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Career Technical & Agricultural Education

Career Technical & Agricultural Education prepares students for their next steps after high school, whether that be college, to begin a career, enter an apprenticeship opportunity, or enter a branch of our nation's military. Bulloch County Schools provides Career Technical & Agricultural Education career pathway courses developed by the state of Georgia and the Educating Georgia's Future Workforce initiative, which leverages partnerships with industry and higher education to ensure students have the skills they need to thrive in the future workforce. Georgia's Career Technical & Agricultural Education program offers students more than 130 career pathway options within 17 different career clusters.  Bulloch County Schools offers these career pathways and their accompanying technical student organizations.

Career Exploration

Career Technical & Agricultural Education allows students to explore a range of career options for their future, both inside and outside the classroom.

  • Students can start their path toward a career that they are passionate about, while learning valuable experience, college credits and more.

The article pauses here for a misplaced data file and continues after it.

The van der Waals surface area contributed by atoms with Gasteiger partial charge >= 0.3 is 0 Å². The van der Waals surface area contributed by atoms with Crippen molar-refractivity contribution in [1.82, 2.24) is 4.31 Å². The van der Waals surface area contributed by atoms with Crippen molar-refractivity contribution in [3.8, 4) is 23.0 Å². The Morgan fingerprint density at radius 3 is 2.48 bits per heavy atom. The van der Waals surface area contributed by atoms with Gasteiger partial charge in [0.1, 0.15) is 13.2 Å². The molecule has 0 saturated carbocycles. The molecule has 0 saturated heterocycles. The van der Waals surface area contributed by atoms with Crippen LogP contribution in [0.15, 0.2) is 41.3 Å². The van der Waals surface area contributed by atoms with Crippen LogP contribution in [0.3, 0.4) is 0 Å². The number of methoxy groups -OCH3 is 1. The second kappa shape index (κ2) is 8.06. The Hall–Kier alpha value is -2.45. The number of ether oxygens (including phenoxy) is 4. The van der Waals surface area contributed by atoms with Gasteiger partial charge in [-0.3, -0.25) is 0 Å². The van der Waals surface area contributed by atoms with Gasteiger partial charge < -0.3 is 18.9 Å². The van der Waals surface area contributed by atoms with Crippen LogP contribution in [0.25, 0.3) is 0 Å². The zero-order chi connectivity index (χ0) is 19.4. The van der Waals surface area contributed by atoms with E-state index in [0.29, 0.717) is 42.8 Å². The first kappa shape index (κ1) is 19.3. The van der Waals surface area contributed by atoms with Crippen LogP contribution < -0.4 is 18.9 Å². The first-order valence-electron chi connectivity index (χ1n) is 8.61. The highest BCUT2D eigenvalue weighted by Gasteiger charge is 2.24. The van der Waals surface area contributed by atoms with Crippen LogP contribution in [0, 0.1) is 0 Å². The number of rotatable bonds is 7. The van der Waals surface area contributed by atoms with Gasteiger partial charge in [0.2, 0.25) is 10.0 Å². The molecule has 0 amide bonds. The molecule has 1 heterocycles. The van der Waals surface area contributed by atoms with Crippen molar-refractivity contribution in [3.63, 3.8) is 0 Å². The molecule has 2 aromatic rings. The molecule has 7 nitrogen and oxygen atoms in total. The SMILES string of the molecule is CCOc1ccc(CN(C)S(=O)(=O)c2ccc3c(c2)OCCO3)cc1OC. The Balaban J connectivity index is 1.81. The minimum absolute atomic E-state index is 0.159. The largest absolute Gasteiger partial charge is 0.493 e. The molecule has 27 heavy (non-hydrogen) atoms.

• Students are more likely to remain in high school and develop a post-high school plan, including college, than other students.
  • Nearly 100 percent of high school students who participate in career pathway courses graduate high school and know what they want to do after high school.  
Real-world skills

Career Technical & Agricultural Education allows students to develop real-world skills and national industry certifications that are applicable to high-demand career fields.

  • Career pathway courses provide a unique opportunity for hands-on learning that put students at the center of the action.
  • Career pathway courses provide the skills and confidence students need to pursue career options, discover their passions and get on a path to success.
  • Students in career pathway courses and their parents are three times as likely to report that they are “very satisfied” with their own or their children’s ability to learn real-world skills as part of their current education compared to parents and students not involved in a career pathway.


Bethany Gilliam, Director
Career Technical & Agricultural Education